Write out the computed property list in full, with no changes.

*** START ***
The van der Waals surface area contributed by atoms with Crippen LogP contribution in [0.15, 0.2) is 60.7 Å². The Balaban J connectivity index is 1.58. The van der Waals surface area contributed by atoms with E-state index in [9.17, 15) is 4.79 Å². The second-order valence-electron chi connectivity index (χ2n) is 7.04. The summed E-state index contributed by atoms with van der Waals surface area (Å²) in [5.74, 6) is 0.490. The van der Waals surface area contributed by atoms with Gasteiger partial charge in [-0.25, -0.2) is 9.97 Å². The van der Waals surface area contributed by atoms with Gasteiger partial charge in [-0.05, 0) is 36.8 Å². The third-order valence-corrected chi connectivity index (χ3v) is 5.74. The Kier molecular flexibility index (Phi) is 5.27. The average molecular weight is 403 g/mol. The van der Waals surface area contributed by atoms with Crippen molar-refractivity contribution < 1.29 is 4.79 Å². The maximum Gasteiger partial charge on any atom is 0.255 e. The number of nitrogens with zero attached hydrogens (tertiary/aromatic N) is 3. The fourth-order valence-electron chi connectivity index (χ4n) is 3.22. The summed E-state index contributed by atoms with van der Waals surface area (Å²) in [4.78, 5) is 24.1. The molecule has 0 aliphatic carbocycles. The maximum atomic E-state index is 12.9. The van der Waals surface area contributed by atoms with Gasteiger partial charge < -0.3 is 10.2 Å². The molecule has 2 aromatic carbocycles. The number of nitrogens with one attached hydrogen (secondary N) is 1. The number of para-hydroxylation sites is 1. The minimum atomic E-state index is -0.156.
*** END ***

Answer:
The van der Waals surface area contributed by atoms with Crippen LogP contribution in [0.15, 0.2) is 60.7 Å². The Balaban J connectivity index is 1.58. The van der Waals surface area contributed by atoms with E-state index in [9.17, 15) is 4.79 Å². The second-order valence-electron chi connectivity index (χ2n) is 7.04. The summed E-state index contributed by atoms with van der Waals surface area (Å²) in [5.74, 6) is 0.490. The van der Waals surface area contributed by atoms with Gasteiger partial charge in [-0.25, -0.2) is 9.97 Å². The van der Waals surface area contributed by atoms with Gasteiger partial charge in [-0.05, 0) is 36.8 Å². The third-order valence-corrected chi connectivity index (χ3v) is 5.74. The Kier molecular flexibility index (Phi) is 5.27. The average molecular weight is 403 g/mol. The van der Waals surface area contributed by atoms with Crippen molar-refractivity contribution < 1.29 is 4.79 Å². The maximum Gasteiger partial charge on any atom is 0.255 e. The number of nitrogens with zero attached hydrogens (tertiary/aromatic N) is 3. The fourth-order valence-electron chi connectivity index (χ4n) is 3.22. The summed E-state index contributed by atoms with van der Waals surface area (Å²) in [4.78, 5) is 24.1. The molecule has 0 aliphatic carbocycles. The maximum atomic E-state index is 12.9. The van der Waals surface area contributed by atoms with Gasteiger partial charge < -0.3 is 10.2 Å². The molecule has 2 aromatic carbocycles. The number of nitrogens with one attached hydrogen (secondary N) is 1. The number of para-hydroxylation sites is 1. The minimum atomic E-state index is -0.156.